Reduced heat leakage improves wearable health device
NC State engineers improve wearable device powered by body heat.
Study reveals extent of privacy vulnerabilities with Amazon’s Alexa
Issues range from misleading privacy policies to post-approval changes in code.
Pericardial injection effective, less invasive way to get regenerative therapies to heart
Injecting hydrogels containing regenerative therapeutics directly into the pericardial cavity could make treating heart injury cheaper and less invasive.
Taking farm tech to the next tier
What will the next wave of agricultural technology hold? BAE assistant professors Jason Ward and Sierra Young share their research in an episode of the podcast Farms, Food and You.
Mantis shrimp inspires new breed of light sensors
Small enough to fit on a smartphone, but capable of hyperspectral and polarimetric imaging.
Study finds ideal placement, pressure for armband that could track heart rate
In an effort to develop an armband that can track the heart's electrical activity, NC State researchers determined the ideal placement for three electrodes in their band design, and how tightly the band needs to be worn.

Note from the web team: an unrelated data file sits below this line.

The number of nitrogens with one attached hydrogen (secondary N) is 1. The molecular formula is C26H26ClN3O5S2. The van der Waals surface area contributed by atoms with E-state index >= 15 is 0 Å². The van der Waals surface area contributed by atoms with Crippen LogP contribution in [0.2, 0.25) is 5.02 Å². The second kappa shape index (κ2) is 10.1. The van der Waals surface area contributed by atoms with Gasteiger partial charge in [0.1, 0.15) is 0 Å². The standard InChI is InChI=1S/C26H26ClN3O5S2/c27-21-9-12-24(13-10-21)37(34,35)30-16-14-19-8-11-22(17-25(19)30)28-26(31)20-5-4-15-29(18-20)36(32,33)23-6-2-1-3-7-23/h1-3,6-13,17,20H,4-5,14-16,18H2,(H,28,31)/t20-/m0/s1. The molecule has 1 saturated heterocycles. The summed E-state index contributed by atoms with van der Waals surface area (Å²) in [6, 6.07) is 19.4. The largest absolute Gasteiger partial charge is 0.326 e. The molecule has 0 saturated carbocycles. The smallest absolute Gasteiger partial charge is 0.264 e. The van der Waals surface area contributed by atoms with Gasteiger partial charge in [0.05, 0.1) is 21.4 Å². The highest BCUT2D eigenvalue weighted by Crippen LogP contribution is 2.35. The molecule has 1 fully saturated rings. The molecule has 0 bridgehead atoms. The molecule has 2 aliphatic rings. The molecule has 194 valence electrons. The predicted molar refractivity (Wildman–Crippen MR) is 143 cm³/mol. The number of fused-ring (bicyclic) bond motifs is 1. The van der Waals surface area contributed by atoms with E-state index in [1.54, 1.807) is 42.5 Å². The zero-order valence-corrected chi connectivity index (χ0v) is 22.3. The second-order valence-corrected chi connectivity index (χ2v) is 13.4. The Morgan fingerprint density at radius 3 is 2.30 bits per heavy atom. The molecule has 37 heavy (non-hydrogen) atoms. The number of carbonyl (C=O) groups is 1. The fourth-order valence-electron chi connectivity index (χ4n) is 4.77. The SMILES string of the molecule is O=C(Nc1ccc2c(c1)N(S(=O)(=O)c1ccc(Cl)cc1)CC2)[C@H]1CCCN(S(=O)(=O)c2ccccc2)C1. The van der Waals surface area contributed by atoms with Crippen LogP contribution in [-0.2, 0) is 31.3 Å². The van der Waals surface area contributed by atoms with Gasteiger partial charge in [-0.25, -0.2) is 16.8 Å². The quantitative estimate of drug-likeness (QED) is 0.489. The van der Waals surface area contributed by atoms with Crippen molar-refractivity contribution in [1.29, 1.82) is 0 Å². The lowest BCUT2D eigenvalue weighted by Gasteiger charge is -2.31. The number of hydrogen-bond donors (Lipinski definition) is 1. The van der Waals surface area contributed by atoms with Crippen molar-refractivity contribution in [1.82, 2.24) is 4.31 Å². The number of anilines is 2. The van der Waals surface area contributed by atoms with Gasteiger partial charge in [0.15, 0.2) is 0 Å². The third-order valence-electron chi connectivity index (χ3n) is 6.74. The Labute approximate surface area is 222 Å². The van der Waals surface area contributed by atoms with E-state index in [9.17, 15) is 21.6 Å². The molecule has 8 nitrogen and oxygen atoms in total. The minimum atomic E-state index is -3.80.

New catalyst makes styrene manufacturing cheaper, greener
The work, co-led by researchers in the Department of Chemical and Biomolecular Engineering, is a big step forward for manufacturing a chemical used to make a wide variety of industrial materials.
Take a virtual tour of Fitts-Woolard Hall
The NC State Alumni Association and the College of Engineering held a a virtual tour of Fitts-Woolard Hall, the latest engineering building on Centennial Campus.
New tech aims to tackle ‘disseminated intravascular coagulation’ blood disorder
NC State engineers have helped develop an experimental tool that addresses a blood disorder that proves fatal in many patients.
Four-university study focuses on student well-being during the pandemic
Led by faculty members in ISE, the study focuses on mental, emotional and physical health, in order to determine how universities can better support their students.